Watching Shatterglass Studios' 2012 Ebertfest documentary  sure whets my appetite for the 2013 festival.
Directors, actors, cinematographers and film buffs, many of whom attend the festival each year, talk about the event as a family ritual, an amazing gathering of the tribe and unlike any other film festival they've attended.
The perky Associated Press movie critic Christy Lemire mentions the warm vibe effortlessly created by Chaz and Roger Ebert and the others who bring us Roger Ebert's Film Festival every year. And Australian director Paul Cox says he feels his heart blossom at Ebertfest.
Luke Boyce of Shatterglass directed and edited the 10-minute documentary. As usual, he did a great job. Technically, the piece is superb, with well-lit and sharply focused shots of talking heads; artsy footage of film projectors and reels and of a few of the movies being shown; nice, spontaneous festival moments; and a time-lapse showing the 1,500-seat Virginia Theatre filling up.
And there is among other scenes and interviews footage of people watching, raptly, in the darkened theater.
I didn't see myself, but I did spot old friends Herbert Marder and Glen Davies. And Betsy Hendrick, a longtime friend of Ebert's and one of the many festival sponsors, makes a brief appearance, sans words but with a big smile.
Shatterglass Studios, a film production company in Champaign, has made two Ebertfest documentaries and will do one every year.
Brett Hays, who produces them, said Shatterglass is working on another Ebertfest project as well. It's related to the fact this is the 15th year for the film festival, a special event of the University of Illinois College of Media, Ebert's alma mater.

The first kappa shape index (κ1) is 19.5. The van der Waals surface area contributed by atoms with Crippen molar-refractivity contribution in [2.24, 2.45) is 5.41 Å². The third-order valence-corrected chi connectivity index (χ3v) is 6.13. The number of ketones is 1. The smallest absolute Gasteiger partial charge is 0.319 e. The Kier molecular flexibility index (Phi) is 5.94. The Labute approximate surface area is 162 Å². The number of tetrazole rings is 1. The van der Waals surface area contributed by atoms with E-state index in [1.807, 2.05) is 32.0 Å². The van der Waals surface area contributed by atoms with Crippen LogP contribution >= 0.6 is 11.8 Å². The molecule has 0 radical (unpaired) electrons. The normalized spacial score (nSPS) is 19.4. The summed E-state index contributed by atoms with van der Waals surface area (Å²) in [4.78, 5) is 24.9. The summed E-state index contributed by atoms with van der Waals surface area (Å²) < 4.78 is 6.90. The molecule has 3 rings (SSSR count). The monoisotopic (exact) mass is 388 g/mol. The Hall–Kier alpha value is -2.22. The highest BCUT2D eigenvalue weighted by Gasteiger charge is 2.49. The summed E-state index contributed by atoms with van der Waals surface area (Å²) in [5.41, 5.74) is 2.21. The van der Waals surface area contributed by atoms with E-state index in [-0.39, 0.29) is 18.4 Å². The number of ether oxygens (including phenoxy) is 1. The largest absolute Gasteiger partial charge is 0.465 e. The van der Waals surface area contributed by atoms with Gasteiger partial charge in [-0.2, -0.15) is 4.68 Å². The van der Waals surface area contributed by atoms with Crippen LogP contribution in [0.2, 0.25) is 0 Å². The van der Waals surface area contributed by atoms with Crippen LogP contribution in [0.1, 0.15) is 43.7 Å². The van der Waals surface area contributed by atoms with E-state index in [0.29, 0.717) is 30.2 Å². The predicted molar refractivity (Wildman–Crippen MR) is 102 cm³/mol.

The 2013 Ebertfest — I can't wait! — will be April 17-21, again at the Virginia, which is undergoing further renovations and will open shortly before the big event. Judging from photographs News-Gazette photographers have taken, Ebert calls the restoration of the vintage Virginia "a thing of beauty."
The famed and trusted film critic, along with festival director Nate Kohn, will announce the 2013 festival lineup in March. Tickets to the individual movies go on sale starting April 1: $14 for adults and $12 for senior citizens and students.
Festival passes, which get you into all the screenings (usually 12 and often more) are $145 each and may be purchased by calling 356-9063.
As of Thursday, 200 or so passes remained; they are usually snapped up quickly after Ebert announces the films.
So hurry if you don't have one!
More movie news
We all pretty much know that the extremely talented (and nice and generous) director Ang Lee is an alumnus of the UI Department of Theatre.
Well, so is David Magee, who is nominated for an Academy Award for best adapted screenplay for "Life of Pi," which Lee directed. Lee also received a nomination for his direction of "Pi," which I enjoyed considerably more than I had expected. I saw it in 3-D.
"Life of Pi," based on Canadian writer Yann Martel's novel of the same title, has 11 Oscar nominations.
I hope to snag an interview with Magee before the Academy Awards presentation airs Feb. 24 on ABC. So stay tuned.